A proposed explanation of the play-calling using a UFR review of the offense going into Improvement Week

Submitted by taistreetsmyhero on October 9th, 2017 at 6:13 PM

After the Purdue game, I started to compile the UFRs from this season into a large chart to try and see what the offense has done well and what hasn't worked so far. This unfortunately but very coincidentally turned out to be a very useful tool to give some data on what Michigan may have been trying to build upon going into the Improvement Week and context for the play calling in the MSU game.


  • This is an objective analysis (with some editorializing) to explain the playcalling, not to defend it.
  • I did not collect any data on the types of passes thrown (i.e. long bombs vs. mesh vs. screens, etc.) so I cannot look at the decision against testing the MSU safeties more.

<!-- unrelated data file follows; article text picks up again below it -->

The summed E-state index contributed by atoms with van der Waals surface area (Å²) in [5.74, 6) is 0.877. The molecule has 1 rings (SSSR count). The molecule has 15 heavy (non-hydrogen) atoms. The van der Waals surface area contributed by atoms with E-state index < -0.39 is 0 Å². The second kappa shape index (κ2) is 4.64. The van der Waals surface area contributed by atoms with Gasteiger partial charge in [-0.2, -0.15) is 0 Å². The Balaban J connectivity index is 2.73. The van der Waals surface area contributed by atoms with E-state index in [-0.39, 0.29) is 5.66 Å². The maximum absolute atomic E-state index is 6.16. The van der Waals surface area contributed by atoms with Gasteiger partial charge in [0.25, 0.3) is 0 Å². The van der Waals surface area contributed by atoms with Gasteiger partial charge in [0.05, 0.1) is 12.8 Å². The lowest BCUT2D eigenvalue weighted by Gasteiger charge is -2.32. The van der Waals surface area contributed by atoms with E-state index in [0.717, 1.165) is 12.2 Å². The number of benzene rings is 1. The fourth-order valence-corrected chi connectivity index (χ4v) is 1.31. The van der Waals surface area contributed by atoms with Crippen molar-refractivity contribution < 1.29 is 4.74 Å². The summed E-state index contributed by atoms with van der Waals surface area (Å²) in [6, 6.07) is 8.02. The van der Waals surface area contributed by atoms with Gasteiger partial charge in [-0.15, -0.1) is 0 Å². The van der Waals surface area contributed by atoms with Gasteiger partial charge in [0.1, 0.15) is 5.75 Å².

• I did not look at blocking schemes or individual blocking scores, as this is a higher level review. That does lead to some clear limitations here.
  • There is no data to explain why Michigan did not account for the monsoon. But, my fan theory based off of this review is that Michigan spent the bye week (prior to any forecast for storm) working on plays that are weather-independent, and then were stuck between a rock and a hard place because the main things they had worked to improve would not work well in a monsoon. The rock and the hard place both split the victory, unfortunately.
  • There is no data to explain why Michigan totally abandoned the running game after the first drive. In fact, the data makes it pretty clear that Michigan's passing game had its greatest success when there is a viable PA (which requires running plays to be called, regardless of their own success). But, I will attempt to show why Michigan chose to pass so much on first down. And when you fail to gain yards on first down, you're stuck between a rock and a hard place on 2nd or 3rd & long. We all know who won there...